"The deer that ye hae coursed sae lang
Is seen into the Waste this day."






And perhaps it was wrong to think so of hunting men, but at this moment there was no place in the human universe he would rather be.



The officers stood and cried her hail; out of conviction, or for sheer relief that the waiting was ended. When she spoke again it was with crisp decision.



"General alert. Group Leaders, concentration points as per plan Triphammer. Takadi"—directed at the Meijian liaison and technical expert—"get your surprises ready. Two-knife, we start reeling in their little picnic parties as soon as we sure they not modifying their plan. After that, first thing Skilly wants is to hurry them up a little and put them off-balance. Senior Group Leader Niles, you take—"


* * *

The militia battalion commanders of Operation Scrub Brush, Task Force Erwin, were gathered around the command caravan with their staffs and the RSI officers; Owensford was using its internal map-projector on the dropped rear ramp of the converted APC.



"And you'll need observation posts here, here and here," he said to Morrentes, the major in charge of the stayback force at the bridgehead, pointing to positions on the map in a semicircle about the landing stage. High ground for calling in fire.



It was nightfall on the Rhyndakos, but there were arc-lights playing on the improvised landing stage, as men surged off the barges and manhandled equipment through roots and mud and onto firm ground; mules were being led down ramps, and their mournful braying echoed along the silent banks of the river. Empty barges were lashed together into makeshift docks covered with planking brought along for the purpose, and in the middle of the hundred-meter width of the river steamboats were maneuvering to bring their strings to the outermost links. Wheels and hooves trundled thunder-hollow as the Brotherhood Citizen-soldiers poured onto the banks. There was an occasional sharp
as someone felled a tree with a string of detcord around the base, and the snarl of chainsaws. Two militia infantry battalions were digging in around the bridgehead; cleared fire zones, trenches, log-and-dirt bunkers, machine gun nests and revetments for their mortars, minefields and wire. A corduroy road had been laid down from the bluff to the water's edge, and the last of the marching column's equipment was being trundled up and loaded onto the waiting mules.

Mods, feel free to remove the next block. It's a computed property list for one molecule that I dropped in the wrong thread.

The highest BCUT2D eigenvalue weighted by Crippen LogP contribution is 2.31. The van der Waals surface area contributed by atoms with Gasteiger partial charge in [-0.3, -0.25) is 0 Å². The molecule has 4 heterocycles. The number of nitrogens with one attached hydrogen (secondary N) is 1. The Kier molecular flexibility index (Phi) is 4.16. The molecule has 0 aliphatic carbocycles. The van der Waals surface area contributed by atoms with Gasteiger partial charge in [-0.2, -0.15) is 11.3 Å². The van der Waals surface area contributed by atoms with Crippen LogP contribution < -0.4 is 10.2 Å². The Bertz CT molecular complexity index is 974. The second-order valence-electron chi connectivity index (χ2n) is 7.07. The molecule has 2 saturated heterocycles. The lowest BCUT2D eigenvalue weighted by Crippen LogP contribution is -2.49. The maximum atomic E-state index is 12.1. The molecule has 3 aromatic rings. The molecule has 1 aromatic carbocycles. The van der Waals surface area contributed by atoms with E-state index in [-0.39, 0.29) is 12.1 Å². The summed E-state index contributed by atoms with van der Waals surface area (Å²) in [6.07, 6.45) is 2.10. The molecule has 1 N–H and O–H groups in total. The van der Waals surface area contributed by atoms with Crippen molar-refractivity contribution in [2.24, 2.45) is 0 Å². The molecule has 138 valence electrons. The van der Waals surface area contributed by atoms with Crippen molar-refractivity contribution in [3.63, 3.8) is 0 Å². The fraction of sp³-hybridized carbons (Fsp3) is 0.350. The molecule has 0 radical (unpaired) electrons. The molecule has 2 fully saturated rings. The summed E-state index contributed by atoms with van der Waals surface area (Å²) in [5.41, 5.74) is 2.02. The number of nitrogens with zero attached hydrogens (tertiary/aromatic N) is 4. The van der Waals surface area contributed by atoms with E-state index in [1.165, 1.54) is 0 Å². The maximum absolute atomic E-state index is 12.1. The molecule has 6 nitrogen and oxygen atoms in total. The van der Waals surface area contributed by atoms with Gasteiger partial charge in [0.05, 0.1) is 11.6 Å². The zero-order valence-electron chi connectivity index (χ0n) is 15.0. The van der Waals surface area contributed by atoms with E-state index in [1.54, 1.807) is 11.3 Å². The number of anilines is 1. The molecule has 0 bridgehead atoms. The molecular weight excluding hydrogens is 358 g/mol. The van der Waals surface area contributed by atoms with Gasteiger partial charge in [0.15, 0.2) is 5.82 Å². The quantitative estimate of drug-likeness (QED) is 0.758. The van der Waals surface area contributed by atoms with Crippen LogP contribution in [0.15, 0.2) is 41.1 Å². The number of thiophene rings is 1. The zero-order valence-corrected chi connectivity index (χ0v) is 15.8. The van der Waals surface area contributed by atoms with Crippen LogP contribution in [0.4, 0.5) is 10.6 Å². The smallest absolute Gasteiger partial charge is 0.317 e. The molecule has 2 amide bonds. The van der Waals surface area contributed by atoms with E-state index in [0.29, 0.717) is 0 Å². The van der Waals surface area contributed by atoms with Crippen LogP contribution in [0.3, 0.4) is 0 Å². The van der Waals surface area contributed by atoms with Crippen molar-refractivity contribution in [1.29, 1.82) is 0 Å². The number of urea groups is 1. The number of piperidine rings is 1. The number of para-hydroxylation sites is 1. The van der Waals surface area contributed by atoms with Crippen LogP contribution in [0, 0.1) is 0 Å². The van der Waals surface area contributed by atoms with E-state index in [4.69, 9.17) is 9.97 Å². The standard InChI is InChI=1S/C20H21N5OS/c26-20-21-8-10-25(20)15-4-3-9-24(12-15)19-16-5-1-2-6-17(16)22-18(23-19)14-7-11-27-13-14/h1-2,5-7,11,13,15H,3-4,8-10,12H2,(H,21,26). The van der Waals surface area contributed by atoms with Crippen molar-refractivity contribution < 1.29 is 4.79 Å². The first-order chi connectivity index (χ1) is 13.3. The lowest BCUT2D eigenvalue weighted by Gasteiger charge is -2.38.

"I'll run a practice-fire program," the Brotherhood officer said thoughtfully. "We'll do some selective felling and booby-trapping out a klick or so from our perimeter."



Behind him a Legion technician squeezed a small plastic bulb. It inflated into a neutral-colored sphere the size of two beachballs; he slung a piece of plastic machinery beneath it, fastened it to a spool
of wire the size of thread and let it unreel as the balloon rose.



"That'll give you real-time overhead surveillance," Owensford continued. A small camera-pickup, with the optical processor relatively safe down at the bottom; hence the balloon units were so cheap you could use them prodigally. "Lace the woods around here with communications thread and cameras, it'll make your perimeter security more redundant. We're going to spike camouflaged laser-relays to the trees, so we'll have a way of talking to you without breaking radio silence. This base is absolutely crucial. Keep the drones ready, but don't use them unless you have to."



Major Morrentes was a rancher, a man of medium height with a weathered tan and the bouncy rounded muscularity that second-and third-generation Spartans seemed to have.



"Still wish I was going with you, Colonel," he said ruefully. His lips lost what appeared to be a habitual smile. "My spread's just down from Dodona; they killed two of my vaqueros, good men and Phraetrie brothers, last spring. Not to mention the stock run off and stolen or equipment destroyed, and the convicts who took my boat and came here, I think."



"You may see some action, Major," Owensford said. It was a little disturbing, the sullen anger the Brotherhood soldiers felt toward their opponents.
You've been a mercenary too long,
he thought.
Remember what a grudge-fight is like.
"Just don't forget that your primary tasking here is to keep the river open behind us."

BOOK: Go Tell the Spartans
10.6Mb size Format: txt, pdf, ePub